39 And I said vnto my master, Peraduenture the woman will not followe me.

40 And hee saide vnto me, The LORD, before whom I walke, will send his Angel with thee, and prosper thy way: and thou shalt take a wife for my sonne, of my kinred, and of my fathers house.

41 Then shalt thou bee cleare from this my oath, when thou commest to my kinred, and if they giue not thee one, thou shalt be cleare from my oath.

42 And I came this day vnto the well, and said, O LORD God of my master Abraham, if now thou doe prosper my way, which I goe:

43 Behold, I stand by the well of water; and it shall come to passe, that when the virgine commeth foorth to draw water, and I say to her, Giue me, I pray thee, a litle water of thy pitcher to drinke;

44 And she say to me, Both drinke thou, and I will also draw for thy camels: let the same be the woman, whō the LORD hath appointed out for my masters sonne.

45 And before I had done speaking in mine heart, behold, Rebekah came forth, with her pitcher on her shoulder; and she went downe vnto the well, and drew water: and I said vnto her, Let me drinke, I pray thee.

46 And she made haste, & let downe her pitcher from her shoulder, and saide, Drinke, and I will giue thy camels drinke also: so I dranke, and she made the camels drinke also.

47 And I asked her, and said, whose daughter art thou? and she said, The daughter of Bethuel, Nahors sonne, whom Milcah bare vnto him: and I put the earering vpon her face, and the bracelets vpon her hands.

48 And I bowed downe my head, and worshipped the LORD, and blessed the LORD God of my master Abraham, which had led mee in the right way to take my masters brothers daughter vnto his sonne.

49 And now if you wil deale kindly and truely with my master, tell me: and if not, tell me, that I may turne to the right hand, or to the left.

50 Then Laban and Bethuel answered and said, The thing proceedeth from the LORD: we cannot speake vnto thee bad or good.

51 Behold, Rebekah is before thee, take her, and goe, and let her be thy masters sonnes wife, as the LORD hath spoken.

52 And it came to passe, that when Abrahams seruant heard their words, he worshipped the LORD, bowing himselfe to the earth.

53 And the seruant brought foorth iewels of siluer, and iewels of gold, and raiment, and gaue them to Rebekah: He gaue also to her brother, and to her mother precious things.

54 And they did eate and drinke, he and the men that were with him, and taried all night, and they rose vp in the morning, and he said, Send me away vnto my master.

55 And her brother and her mother said, Let the damsell abide with vs a few dayes, at the least ten; after that, she shall goe.

56 And he said vnto them, Hinder me not, seeing the LORD hath prospered my way: send me away, that I may goe to my master.

57 And they said, wee will call the Damsell, and enquire at her mouth.

58 And they called Rebekah, and said vnto her, Wilt thou go with this man? and she said, I will goe.

59 And they sent away Rebekah their sister, and her nurse, and Abrahams seruant, and his men.

60 And they blessed Rebekah, and said vnto her, Thou art our sister, bee thou the mother of thousands of millions, and let thy seed possesse the gate of those which hate them.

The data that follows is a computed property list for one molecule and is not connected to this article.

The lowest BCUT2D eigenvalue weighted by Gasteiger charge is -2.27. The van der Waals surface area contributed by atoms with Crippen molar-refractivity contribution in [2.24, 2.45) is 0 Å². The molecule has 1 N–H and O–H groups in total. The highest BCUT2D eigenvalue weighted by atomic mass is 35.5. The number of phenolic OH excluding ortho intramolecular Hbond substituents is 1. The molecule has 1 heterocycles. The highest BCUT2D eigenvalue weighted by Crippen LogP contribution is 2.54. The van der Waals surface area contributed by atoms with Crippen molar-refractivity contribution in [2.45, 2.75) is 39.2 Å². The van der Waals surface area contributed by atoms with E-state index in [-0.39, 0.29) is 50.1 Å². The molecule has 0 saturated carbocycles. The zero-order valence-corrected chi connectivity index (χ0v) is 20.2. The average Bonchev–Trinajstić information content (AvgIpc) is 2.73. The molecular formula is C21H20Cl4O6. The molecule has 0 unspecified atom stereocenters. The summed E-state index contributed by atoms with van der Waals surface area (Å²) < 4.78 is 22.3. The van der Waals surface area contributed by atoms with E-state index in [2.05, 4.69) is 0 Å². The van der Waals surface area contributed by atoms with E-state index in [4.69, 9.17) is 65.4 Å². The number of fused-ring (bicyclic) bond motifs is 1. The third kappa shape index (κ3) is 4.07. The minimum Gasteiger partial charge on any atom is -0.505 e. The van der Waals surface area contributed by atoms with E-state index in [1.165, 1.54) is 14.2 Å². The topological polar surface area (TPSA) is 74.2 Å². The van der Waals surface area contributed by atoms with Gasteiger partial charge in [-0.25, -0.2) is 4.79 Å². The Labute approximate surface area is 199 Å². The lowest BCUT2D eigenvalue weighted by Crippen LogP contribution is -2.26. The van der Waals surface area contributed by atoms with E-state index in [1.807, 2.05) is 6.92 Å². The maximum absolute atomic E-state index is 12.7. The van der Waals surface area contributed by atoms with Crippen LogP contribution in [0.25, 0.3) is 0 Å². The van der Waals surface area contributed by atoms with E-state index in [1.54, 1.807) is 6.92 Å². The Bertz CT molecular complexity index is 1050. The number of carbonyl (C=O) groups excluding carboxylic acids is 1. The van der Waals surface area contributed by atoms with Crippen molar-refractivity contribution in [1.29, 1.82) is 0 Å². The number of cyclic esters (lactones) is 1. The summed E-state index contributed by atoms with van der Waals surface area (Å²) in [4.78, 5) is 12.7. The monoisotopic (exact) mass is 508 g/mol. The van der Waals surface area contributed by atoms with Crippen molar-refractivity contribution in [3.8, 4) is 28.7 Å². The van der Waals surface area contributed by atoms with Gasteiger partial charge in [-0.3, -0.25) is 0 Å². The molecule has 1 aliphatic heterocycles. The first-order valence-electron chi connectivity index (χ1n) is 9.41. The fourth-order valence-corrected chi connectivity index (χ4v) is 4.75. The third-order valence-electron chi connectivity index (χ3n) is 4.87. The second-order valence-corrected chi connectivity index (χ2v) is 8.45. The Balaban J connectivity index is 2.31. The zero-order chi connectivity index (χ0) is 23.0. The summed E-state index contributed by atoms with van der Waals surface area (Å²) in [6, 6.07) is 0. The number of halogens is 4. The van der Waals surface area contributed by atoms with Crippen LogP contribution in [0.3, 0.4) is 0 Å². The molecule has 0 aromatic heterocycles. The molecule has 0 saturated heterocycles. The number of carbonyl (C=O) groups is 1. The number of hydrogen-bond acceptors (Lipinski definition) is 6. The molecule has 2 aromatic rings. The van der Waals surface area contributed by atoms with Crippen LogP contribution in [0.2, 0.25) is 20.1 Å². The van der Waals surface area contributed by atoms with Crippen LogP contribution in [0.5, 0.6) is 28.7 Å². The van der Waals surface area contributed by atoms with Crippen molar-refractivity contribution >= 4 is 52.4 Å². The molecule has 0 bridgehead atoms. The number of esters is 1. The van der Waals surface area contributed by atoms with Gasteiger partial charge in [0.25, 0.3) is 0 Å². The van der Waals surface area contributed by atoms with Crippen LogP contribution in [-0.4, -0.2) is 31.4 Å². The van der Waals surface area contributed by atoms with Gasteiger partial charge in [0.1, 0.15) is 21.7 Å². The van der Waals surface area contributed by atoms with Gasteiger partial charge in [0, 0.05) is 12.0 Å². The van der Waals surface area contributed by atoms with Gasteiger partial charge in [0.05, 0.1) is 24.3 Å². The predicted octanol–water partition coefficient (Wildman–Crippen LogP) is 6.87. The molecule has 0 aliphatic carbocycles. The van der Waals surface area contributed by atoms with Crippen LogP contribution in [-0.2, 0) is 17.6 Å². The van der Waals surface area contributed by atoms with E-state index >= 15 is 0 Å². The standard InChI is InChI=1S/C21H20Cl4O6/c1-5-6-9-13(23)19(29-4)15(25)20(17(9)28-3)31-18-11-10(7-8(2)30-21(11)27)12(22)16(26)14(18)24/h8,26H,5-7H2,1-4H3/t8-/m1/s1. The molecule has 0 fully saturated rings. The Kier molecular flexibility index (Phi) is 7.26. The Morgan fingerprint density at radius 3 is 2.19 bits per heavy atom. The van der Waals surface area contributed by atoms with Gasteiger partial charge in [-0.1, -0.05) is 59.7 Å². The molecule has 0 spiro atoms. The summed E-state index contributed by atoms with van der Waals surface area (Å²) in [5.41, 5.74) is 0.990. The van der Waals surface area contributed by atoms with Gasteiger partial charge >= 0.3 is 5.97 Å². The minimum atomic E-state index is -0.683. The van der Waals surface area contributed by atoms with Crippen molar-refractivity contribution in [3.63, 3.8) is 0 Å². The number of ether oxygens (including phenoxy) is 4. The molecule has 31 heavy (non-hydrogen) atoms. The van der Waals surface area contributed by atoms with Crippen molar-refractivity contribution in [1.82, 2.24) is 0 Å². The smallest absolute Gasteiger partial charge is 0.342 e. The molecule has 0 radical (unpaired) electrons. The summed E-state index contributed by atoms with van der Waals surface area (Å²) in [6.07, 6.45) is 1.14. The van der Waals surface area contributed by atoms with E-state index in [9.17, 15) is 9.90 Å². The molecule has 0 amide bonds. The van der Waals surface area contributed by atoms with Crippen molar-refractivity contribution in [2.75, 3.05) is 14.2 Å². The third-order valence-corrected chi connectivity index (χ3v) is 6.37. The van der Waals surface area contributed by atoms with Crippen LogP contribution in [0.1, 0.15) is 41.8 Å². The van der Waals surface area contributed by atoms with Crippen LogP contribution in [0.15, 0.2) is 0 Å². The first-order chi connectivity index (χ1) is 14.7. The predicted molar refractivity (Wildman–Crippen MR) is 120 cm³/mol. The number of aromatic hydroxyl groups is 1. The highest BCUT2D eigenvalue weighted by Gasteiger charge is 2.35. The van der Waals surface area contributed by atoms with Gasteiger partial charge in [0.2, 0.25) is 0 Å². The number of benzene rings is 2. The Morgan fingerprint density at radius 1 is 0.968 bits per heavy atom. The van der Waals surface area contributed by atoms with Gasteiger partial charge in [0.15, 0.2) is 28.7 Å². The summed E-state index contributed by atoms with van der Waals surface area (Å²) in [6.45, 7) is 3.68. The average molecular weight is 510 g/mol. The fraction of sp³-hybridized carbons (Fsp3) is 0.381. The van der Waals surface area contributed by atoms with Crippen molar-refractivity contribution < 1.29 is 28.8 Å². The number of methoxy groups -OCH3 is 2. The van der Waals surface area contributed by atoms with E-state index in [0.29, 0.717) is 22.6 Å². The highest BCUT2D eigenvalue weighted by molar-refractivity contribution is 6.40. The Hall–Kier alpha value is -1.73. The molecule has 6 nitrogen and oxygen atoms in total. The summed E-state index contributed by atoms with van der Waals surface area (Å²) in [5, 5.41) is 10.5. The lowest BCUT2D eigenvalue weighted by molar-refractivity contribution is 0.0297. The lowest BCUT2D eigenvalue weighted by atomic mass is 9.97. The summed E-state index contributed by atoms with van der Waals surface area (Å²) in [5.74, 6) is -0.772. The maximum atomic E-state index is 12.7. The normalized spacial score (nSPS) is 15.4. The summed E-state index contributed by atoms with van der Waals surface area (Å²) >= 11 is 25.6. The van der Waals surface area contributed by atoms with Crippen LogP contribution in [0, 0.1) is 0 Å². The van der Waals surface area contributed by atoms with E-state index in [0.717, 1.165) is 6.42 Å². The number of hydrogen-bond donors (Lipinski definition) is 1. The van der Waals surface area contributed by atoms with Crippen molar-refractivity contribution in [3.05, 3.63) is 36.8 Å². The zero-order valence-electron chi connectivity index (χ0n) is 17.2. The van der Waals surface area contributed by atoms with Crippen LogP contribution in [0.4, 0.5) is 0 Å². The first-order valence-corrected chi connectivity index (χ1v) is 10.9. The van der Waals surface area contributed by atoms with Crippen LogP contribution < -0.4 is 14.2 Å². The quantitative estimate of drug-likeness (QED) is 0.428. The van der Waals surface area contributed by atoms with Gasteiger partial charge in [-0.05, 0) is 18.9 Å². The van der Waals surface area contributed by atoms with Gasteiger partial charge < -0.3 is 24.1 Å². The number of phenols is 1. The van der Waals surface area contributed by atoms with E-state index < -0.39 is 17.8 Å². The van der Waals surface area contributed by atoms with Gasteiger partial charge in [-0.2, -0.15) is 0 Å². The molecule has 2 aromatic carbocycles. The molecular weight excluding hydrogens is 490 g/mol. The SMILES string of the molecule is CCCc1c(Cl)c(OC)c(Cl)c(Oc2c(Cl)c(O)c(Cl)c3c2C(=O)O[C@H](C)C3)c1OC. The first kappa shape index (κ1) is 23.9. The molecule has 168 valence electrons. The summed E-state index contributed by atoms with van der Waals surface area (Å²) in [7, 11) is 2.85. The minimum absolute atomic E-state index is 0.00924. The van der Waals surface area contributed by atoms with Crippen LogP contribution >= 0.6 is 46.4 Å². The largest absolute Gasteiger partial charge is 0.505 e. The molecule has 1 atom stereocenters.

61 And Rebekah arose, and her damsels, & they rode vpon the camels, and followed the man: and the seruant tooke Rebekah, and went his way.

62 And Isaac came from the way of the well Lahai-roi, for he dwelt in the South countrey.

63 And Isaac went out, to meditate in the field, at the euentide: and hee lift vp his eyes, and saw, and behold, the camels were comming.

64 And Rebekah lift vp her eyes, and when she saw Isaac, she lighted off the camel.

65 For she had said vnto the seruant, What man is this that walketh in the field to meet vs? and the seruant had said, It is my master: therefore shee tooke a vaile and couered her selfe.

66 And the seruant tolde Isaac all things that he had done.

67 And Isaac brought her into his mother Sarahs tent, and tooke Rebekah, and she became his wife, and he loued her: and Isaac was comforted after his mothers death.

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Commentary for Genesis 24

Abraham's care for Isaac's marriage. (1-9) The journey of Abraham's servant to Mesopotamia, His meeting with Rebekah. (10-28) Rebekah and her relatives consent to her marriage. (29-53) The happy meeting and marriage of Isaac and rebekah. (54-67)1-9 The effect of good example, good teaching, and the worship of God in a family, will generally appear in the piety, faithfulness, prudence, and affection of the servants. To live in such families, or to have such servants, both are blessings from God which should be highly valued, and thankfully acknowledged. But no concern in life is of greater importance to ourselves, to others, or to the church of God, than marriage. It therefore ought always to be undertaken with much care and prudence, especially with reference to the will of God, and with prayer for his direction and blessing. Where good parents are not consulted and regarded, the blessing of God cannot be expected. Parents, in disposing of their children, should carefully consult the welfare of their souls, and their furtherance in the way to heaven. Observe the charge Abraham gave to a good servant, one whose conduct, faithfulness, and affection, to him and his family, he had long known. Observe also, that Abraham remembers that God had wonderfully brought him out of the land of his birth, by the call of his grace; and therefore doubts not but He will prosper his care, not to bring his son thither again. God will cause that to end in our comfort, in which we sincerely aim at his glory.